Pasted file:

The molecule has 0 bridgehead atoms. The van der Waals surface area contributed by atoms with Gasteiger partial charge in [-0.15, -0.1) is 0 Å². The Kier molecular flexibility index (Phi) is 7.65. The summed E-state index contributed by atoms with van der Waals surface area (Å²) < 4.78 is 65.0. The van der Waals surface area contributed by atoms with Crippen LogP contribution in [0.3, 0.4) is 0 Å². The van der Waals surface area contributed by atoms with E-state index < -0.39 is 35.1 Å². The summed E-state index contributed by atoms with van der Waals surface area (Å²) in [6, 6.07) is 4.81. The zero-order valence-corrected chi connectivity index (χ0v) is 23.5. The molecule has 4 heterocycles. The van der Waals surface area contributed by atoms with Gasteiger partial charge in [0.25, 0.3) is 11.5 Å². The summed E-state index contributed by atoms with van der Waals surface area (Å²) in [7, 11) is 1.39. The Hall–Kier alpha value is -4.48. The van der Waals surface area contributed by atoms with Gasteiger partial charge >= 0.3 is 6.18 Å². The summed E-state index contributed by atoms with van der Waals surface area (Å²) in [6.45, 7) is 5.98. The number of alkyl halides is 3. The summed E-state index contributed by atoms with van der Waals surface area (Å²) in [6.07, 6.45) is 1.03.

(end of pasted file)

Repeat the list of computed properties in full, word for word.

The molecule has 0 bridgehead atoms. The van der Waals surface area contributed by atoms with Gasteiger partial charge in [-0.15, -0.1) is 0 Å². The Kier molecular flexibility index (Phi) is 7.65. The summed E-state index contributed by atoms with van der Waals surface area (Å²) < 4.78 is 65.0. The van der Waals surface area contributed by atoms with Crippen LogP contribution in [0.3, 0.4) is 0 Å². The van der Waals surface area contributed by atoms with E-state index < -0.39 is 35.1 Å². The summed E-state index contributed by atoms with van der Waals surface area (Å²) in [6, 6.07) is 4.81. The zero-order valence-corrected chi connectivity index (χ0v) is 23.5. The molecule has 4 heterocycles. The van der Waals surface area contributed by atoms with Gasteiger partial charge in [0.25, 0.3) is 11.5 Å². The summed E-state index contributed by atoms with van der Waals surface area (Å²) in [7, 11) is 1.39. The Hall–Kier alpha value is -4.48. The van der Waals surface area contributed by atoms with Gasteiger partial charge >= 0.3 is 6.18 Å². The summed E-state index contributed by atoms with van der Waals surface area (Å²) in [6.45, 7) is 5.98. The number of alkyl halides is 3. The summed E-state index contributed by atoms with van der Waals surface area (Å²) in [6.07, 6.45) is 1.03.